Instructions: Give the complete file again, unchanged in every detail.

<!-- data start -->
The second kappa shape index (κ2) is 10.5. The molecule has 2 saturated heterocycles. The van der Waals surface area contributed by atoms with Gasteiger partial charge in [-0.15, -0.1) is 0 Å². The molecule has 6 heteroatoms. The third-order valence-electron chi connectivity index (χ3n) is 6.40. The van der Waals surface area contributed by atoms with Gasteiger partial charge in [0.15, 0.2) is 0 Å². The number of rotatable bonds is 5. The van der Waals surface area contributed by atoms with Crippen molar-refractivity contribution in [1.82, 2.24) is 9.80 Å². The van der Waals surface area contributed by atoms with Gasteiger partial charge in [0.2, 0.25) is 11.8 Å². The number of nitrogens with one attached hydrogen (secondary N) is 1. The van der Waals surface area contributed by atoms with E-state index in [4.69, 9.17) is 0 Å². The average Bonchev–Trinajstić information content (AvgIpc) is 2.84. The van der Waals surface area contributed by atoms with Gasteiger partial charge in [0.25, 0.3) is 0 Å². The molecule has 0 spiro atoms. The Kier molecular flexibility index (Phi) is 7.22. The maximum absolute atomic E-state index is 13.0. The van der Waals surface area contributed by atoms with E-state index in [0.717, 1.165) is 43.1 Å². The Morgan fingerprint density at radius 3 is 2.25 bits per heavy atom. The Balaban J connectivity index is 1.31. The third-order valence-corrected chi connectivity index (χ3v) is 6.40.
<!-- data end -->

The second kappa shape index (κ2) is 10.5. The molecule has 2 saturated heterocycles. The van der Waals surface area contributed by atoms with Gasteiger partial charge in [-0.15, -0.1) is 0 Å². The molecule has 6 heteroatoms. The third-order valence-electron chi connectivity index (χ3n) is 6.40. The van der Waals surface area contributed by atoms with Gasteiger partial charge in [0.15, 0.2) is 0 Å². The number of rotatable bonds is 5. The van der Waals surface area contributed by atoms with Crippen molar-refractivity contribution in [1.82, 2.24) is 9.80 Å². The van der Waals surface area contributed by atoms with Gasteiger partial charge in [0.2, 0.25) is 11.8 Å². The number of nitrogens with one attached hydrogen (secondary N) is 1. The van der Waals surface area contributed by atoms with E-state index in [4.69, 9.17) is 0 Å². The average Bonchev–Trinajstić information content (AvgIpc) is 2.84. The van der Waals surface area contributed by atoms with Gasteiger partial charge in [0.25, 0.3) is 0 Å². The molecule has 0 spiro atoms. The Kier molecular flexibility index (Phi) is 7.22. The maximum absolute atomic E-state index is 13.0. The van der Waals surface area contributed by atoms with E-state index in [0.717, 1.165) is 43.1 Å². The Morgan fingerprint density at radius 3 is 2.25 bits per heavy atom. The Balaban J connectivity index is 1.31. The third-order valence-corrected chi connectivity index (χ3v) is 6.40.